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Wednesday, 16 August 1972
Page: 133


Senator KEEFFE asked the Minister representing the Minister for External Territories upon notice:

(1)   ls the Minister aware that one of the contributing factors to cost of living increases in Port Moresby is a recent increase of 12c a trip in bus charges, and an increase of 10 per cent in the price of bread;

(2)   Is the Minister aware that the total wage of the urban worker is only $8.50 per week.

(3)   Can the Minister inform the Parliament of the reasons for galloping inflation in the Territory, particularly in view of the fact that the Australian Government still has almost complete control over the economy of the Territory.


Senator WRIGHT The Minister for External Territories has provided the following answer to the honourable senator's question:

The matter referred to is one which falls within the authority of the Ministerial Member for Internal Finance in the Papua New Guinea House of Assembly. The Minister for Internal Finance has provided the following information:

(1)   The increase in bus fares was 2c only per trip and not 12c. This increase is the first since February, 1966. Similarly the increase in bread prices is the first since 1966. These recent increases in bus fares and bread prices have had only a small effect on the 'cost of living' in Port Moresby to the extent that it is measured by changes in the Papua New Guinea retail price index.

(2)   It is not correct to say that the total wage of the urban worker is only $8.50 per week. In Port Moresby in the year ended 30lh June 1970 the average wage of indigenous workers was $13.13 per week and the average in all urban centres combined was $11.44 per week.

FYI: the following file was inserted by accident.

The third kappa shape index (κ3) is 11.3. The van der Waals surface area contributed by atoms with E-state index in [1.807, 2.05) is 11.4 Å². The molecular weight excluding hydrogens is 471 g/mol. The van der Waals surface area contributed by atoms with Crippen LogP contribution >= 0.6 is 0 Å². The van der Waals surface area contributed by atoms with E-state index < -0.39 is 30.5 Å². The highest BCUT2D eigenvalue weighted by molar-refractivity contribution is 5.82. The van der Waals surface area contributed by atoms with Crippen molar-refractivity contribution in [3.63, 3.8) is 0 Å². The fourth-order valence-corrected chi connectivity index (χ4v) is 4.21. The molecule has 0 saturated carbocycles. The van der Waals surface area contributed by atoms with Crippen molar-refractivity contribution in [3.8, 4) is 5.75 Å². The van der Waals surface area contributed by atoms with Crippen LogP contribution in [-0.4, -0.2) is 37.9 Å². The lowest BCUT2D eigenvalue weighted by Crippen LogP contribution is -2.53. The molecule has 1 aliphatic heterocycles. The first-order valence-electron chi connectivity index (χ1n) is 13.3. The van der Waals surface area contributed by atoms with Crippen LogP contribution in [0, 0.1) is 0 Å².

(3)   To the extent that it is measured by changes in the Papua New Guinea retail price index, inflation occurred at the rate of 8.2 per cent during the 12 months from 1st April 1971. Main contributing factors have been increases in overseas and local shipping freight rates and increases in import prices. Increased taxes on beer, spirits and tobacco products have also been a contributing factor.

The Minister for External Territories also remarks that, in view of the substantial powers now exercised by Ministers of the House of Assembly, including those of internal finance, it is not correct to say that the Australian Government still has almost complete control of the economy of Papua New Guinea.







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